Homestake Valley advocates confident in efforts to block new reservoir |

Homestake Valley advocates confident in efforts to block new reservoir

Wetlands deemed too important to lose in an era of drought and megafires

Public lands advocates fear the consequences of losing the wetlands to a proposed reservoir in the Homestake Valley of Eagle County.
Steven C. DeWitt Jr./Courtesy photo

As efforts are underway to study the feasibility of a new dam site in the Homestake Creek valley, a group of opponents are acknowledging the cities of Colorado Springs and Aurora have rights to the water, saying those cities are welcome to venture to Eagle County and extract it “with a bucket.”

In a panel hosted by nonprofit group WildEarth Guardians, Colorado Headwaters nonprofit founder Jerry Mallet describes the Front Range cities’ purchase of water rights on the Western Slope as a “buyer beware” situation that does not guarantee the allowance of a water diversion project in the area.

Mallet was a founding member of American Rivers in 1973 and worked with Wilderness Workshop’s founding members in the 1960s. He has followed Homestake Valley issues for decades, dating back to the 1980s when the cities also made an unsuccessful bid at a water diversion project in the Homestake Valley.

“In previous actions on transmountain diversions — we haven’t had one in 45-plus years — the local elected officials did not take it very seriously,” Mallet said. “There was plenty of water in the Colorado, their needs weren’t really what they are today, and so those entities — county commissioners, state senators and representatives — didn’t really get involved.

“They’re going to get involved this time around,” Mallet added. “The West Slope knows they can not lose water. So you’re going to have county commissioners, Republican and Democrat house of representatives and state senators come to the table.”

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Wetlands in the wildfire era

The proposed dam site would flood a wetlands area, and with wetlands being deemed more important than ever in the age of the hot, dry weather that causes more evaporation and larger megafires in the High Country, the wetlands are simply too important to lose, said Delia Malone. Malone is an ecologist with the Colorado Natural Heritage Program and is the Wildlife Chair for the Sierra Club’s Colorado Chapter.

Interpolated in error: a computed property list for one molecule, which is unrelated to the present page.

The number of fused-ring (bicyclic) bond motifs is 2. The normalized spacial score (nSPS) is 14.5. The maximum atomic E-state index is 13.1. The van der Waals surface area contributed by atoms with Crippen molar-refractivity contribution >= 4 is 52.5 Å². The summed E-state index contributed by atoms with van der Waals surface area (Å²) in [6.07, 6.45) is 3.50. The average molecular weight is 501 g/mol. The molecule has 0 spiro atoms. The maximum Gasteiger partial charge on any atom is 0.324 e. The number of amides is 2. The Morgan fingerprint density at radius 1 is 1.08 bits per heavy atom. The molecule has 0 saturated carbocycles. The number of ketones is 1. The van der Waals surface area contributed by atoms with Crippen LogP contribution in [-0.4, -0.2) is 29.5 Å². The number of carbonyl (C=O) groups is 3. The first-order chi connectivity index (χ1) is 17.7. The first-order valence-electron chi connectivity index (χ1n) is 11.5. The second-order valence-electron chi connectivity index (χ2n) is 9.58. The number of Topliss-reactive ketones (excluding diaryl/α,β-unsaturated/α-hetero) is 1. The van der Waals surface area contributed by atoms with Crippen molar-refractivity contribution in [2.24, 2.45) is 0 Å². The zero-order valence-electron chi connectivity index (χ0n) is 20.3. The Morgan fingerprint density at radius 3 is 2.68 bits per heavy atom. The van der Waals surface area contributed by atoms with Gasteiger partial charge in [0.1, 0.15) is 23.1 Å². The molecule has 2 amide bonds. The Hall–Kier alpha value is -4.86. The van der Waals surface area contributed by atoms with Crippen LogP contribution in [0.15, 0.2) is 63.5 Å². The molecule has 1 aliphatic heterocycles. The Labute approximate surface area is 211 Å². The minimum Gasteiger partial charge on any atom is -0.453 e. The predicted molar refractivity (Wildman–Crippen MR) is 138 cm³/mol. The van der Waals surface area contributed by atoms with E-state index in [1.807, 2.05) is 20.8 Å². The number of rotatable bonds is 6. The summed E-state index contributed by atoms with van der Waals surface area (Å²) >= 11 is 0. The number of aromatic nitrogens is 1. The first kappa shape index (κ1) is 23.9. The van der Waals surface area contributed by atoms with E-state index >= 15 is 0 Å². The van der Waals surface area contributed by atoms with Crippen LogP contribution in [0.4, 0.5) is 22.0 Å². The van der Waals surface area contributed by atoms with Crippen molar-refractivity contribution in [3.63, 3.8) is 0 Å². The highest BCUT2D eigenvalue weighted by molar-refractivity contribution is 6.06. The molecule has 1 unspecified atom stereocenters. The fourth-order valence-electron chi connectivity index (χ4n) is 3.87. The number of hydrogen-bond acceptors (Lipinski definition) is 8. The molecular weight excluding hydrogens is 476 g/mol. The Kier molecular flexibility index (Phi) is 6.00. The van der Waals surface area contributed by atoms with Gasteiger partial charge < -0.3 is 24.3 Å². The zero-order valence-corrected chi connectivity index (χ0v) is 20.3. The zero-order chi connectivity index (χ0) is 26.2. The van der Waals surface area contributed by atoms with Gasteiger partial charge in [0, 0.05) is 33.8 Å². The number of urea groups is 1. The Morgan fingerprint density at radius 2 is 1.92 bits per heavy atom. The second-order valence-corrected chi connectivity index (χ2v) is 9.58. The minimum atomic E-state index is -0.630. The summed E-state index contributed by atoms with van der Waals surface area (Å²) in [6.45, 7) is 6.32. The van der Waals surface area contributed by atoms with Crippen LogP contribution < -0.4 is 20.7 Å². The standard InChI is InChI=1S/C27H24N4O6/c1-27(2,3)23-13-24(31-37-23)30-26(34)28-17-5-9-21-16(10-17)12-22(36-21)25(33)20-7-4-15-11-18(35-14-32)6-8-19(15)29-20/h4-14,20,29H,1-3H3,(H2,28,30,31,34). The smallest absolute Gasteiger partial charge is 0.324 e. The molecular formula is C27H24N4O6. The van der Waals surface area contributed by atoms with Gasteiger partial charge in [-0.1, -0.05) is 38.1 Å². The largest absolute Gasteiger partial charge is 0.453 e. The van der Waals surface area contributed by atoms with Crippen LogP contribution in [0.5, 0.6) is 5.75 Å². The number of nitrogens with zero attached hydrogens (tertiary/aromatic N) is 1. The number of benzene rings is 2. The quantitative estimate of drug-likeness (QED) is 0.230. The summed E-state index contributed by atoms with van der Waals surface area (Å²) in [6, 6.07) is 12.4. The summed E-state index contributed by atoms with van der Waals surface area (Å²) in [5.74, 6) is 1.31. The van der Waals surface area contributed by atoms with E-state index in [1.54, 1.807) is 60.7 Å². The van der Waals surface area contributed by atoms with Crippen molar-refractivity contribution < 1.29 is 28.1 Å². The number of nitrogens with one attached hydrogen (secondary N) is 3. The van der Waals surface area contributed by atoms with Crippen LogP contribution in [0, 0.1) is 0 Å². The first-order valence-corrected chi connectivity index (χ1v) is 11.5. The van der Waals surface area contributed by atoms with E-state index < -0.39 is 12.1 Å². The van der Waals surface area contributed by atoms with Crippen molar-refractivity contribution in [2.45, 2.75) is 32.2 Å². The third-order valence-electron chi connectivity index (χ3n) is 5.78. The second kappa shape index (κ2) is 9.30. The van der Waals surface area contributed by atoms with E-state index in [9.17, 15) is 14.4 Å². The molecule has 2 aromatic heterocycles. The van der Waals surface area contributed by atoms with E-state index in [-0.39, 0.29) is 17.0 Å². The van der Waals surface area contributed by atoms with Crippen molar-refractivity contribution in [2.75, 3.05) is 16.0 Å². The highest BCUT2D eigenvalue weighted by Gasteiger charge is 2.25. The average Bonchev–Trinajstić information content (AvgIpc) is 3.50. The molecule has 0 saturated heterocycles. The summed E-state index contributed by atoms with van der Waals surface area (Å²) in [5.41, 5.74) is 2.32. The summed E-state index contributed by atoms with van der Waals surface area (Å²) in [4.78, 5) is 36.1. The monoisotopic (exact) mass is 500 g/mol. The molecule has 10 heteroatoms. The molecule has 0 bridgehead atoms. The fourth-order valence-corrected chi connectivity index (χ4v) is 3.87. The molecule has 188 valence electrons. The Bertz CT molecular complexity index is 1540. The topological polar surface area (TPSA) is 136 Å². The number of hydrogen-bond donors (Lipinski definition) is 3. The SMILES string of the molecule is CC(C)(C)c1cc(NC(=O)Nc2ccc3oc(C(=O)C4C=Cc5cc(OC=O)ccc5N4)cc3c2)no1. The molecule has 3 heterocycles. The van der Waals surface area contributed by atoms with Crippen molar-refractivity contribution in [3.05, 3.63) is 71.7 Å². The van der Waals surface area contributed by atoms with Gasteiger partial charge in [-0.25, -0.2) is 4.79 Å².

“Wetlands, particularly in the arid West, provide a specific function — they provide habitat and food and water for better than 80 percent of our native animal species at some point in our lifetime,” Malone said. “Yet these wetlands comprise only about 2 percent of the landscape, giving them an inordinately large importance in a very large landscape … Once, we had these wetlands everywhere in Colorado. They’ve been dammed, they’ve been diverted, they’ve been straightened, and we have very little left.”

In July 2021, the Bureau of Reclamation started implementing drought operations to protect Lake Powell’s power generating capabilities; the operations project releasing up to an additional 181,000-acre feet of water from upstream.

Lake Powell is shown here, in its reach between where the Escalante and San Juan rivers enter the reservoir, in an October 2018 aerial photo from the nonprofit environmental group EcoFlight. An additional 181,000 acre feet of water will be released into the reservoir in an effort to protect its power-generating capabilities.
EcoFlight/Courtesy photo

Further downstream, Lake Mead in Nevada and Arizona will shift to a Level 1 Shortage Condition starting January 1, 2022. It’s the first time West has seen such a shift, which will reduce the portion of water Arizona receives from Lake Mead to approximately 18 percent of its annual apportionment, and Nevada to 7 percent of the state’s annual apportionment. Mexico will receive only 5 percent of the country’s annual allotment under the Level 1 Shortage Condition.

Jen Pelz, an attorney who works with WildEarth Guardians as the Wild Rivers Program Director, said the 20 percent drop in flows the Colorado River has seen in the last 50-70 years prompted the Bureau of Reclamation’s recent declaration of the first-ever Level 1 shortage, and the projects looking forward are even worse.

“And there’s predicted to be an additional 20 to 40 percent loss of flows,” Pelz said. “My sense is that upper basin communities are trying to get the last drops of the Colorado River before some larger policy change happens where it is no longer acceptable for the upper basin to develop water.”

‘A line in the sand’

Mallet said the main roadblock, however, will be something that literally blocks a road from occurring, and that’s a Wilderness area where no new road construction is allowed.

As proposed, the dam requires an access road to be constructed in an area which is currently part of the Holy Cross Wilderness.

“This is an area, where I think (wilderness advocates) have drawn a line in the sand,” Mallet said. “There’s roughly three and a half million residents in the state that use public lands on an annual basis, and that’s in addition to the 17 million visitors we get.”

Mallet says the Homestake Valley issue could turn into “the bellwether to really change the shift to how we look at natural resources” in Colorado.

“This is the one that I think is going to bring the Front Range in,” he said.

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